Curriculum Project Self Assessment

 

Curriculum Project • Course Proposal • Project Self-Assessment

This is the self-assessment of my project using the design standards in Wiggins. The possible values reflecting how well each item met the design standard are 3 (extensively), 2 (somewhat) and 1 (minimally). Comments are at the end of the page.

Identify Desired Results

 
To what extent are the targeted understandings  
  • Big ideas (as opposed to basic facts and skills) in need of uncoverage?
3
  • Specific enough to aid teaching and assessing?
2
  • Framed by provocative essential and unit questions?
2
   
Determine Acceptable Evidence  
To what extent does the assessment evidence provide  
  • A valid and reliable measure of the targeted understandings?
3
  • Sufficient information to support inferences about each student's understandings?
2
  • Opportunities for students to exhibit their understanding through authentic performance tasks?
3
   
Plan Learning Experiences and Instruction  
To what extent will  
  • Students know where they're going and why (in terms of unit goals, performance requirements, and evaluative criteria?)
2
  • Students be engaged in digging into the big ideas of the unit (through inquiry, research, problem solving, and experimentation?)
2
  • Students receive explicit instruction on the knowledge and skills needed to equip them for the required performances?
3
  • Students have opportunities to rehearse, revise, and refine their work based on feedback?
3
  • Students self-assess and set goals prior to the conclusion of the unit?
3
 

Total    

28/33

Comment

Comparing the project to the design standards is an humbling experience. In going through the design standards, it became apparent that the hook and essential question (How do you get someone to give you a million dollars?) was not as clear as it could have been as a guiding question at the beginning, although the learning experiences support the hook. The guiding questions also abruptly transition from one kind to another. The intent may have been clear in my mind, but it didn't show up as clearly in the project.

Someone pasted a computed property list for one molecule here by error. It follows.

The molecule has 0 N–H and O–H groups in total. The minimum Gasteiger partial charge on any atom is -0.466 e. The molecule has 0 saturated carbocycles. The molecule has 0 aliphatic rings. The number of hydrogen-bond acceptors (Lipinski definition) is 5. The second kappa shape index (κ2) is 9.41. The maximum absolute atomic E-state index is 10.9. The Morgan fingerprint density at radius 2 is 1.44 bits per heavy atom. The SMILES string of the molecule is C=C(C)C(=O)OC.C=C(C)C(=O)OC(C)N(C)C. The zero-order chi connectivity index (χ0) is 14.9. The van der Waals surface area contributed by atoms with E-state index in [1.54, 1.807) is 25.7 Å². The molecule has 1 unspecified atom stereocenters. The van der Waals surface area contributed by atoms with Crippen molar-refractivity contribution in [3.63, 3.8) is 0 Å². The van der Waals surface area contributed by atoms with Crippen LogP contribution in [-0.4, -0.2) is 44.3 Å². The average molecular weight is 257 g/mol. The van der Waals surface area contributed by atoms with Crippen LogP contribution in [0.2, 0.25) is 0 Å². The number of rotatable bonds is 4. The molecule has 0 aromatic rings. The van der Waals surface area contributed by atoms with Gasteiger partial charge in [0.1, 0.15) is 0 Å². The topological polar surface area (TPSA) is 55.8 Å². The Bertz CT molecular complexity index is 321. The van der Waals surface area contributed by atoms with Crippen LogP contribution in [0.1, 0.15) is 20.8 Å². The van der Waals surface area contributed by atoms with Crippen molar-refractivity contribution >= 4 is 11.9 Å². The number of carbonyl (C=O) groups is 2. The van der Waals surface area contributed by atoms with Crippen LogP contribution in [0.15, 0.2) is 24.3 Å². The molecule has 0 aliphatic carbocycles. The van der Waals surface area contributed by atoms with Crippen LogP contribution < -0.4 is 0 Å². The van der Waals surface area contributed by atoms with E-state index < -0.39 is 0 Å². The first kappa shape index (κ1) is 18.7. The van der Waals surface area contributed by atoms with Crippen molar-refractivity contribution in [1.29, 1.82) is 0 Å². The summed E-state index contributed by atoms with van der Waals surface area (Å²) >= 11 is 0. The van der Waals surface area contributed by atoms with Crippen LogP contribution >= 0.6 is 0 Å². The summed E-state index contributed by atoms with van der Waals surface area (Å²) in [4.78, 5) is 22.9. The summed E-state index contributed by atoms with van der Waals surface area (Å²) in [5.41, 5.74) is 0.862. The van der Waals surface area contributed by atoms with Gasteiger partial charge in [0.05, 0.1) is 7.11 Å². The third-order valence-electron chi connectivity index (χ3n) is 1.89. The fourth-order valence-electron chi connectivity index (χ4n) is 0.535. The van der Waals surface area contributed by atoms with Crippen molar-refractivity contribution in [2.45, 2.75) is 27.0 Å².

Although the students will know where they are going and why, I'm not sure the evaluative criteria for a good project proposal have been made as clearly as they could have been. Students are engaged in digging into the big ideas of the unit as they are planning their own project, but I wonder if I drifted too far from the hook, in which case I would need a new hook. Also, I don't think I left enough room for the students to experiment and test various aspects of the project they are proposing as they propose it. The assumption was that students had sufficient exposure to various technologies before starting the proposal to help them plan the schedule, but now I think that maybe I should plan some "play time" into the schedule where students spend a period trying one of the small tasks they propose to see how far they get. These results will help them better schedule and plan their time.

For individual accountability, I'm concerned that there are not enough assessments built in to help in the event that three or four students propose a project together.

 

Criteria from Understanding by Design, Wiggins, Grant and J. McTighe, 1998, p. 187
Alexandria, Virginia, Association for Supervision and Curriculum Development

Last maintained 08/23/2003

   

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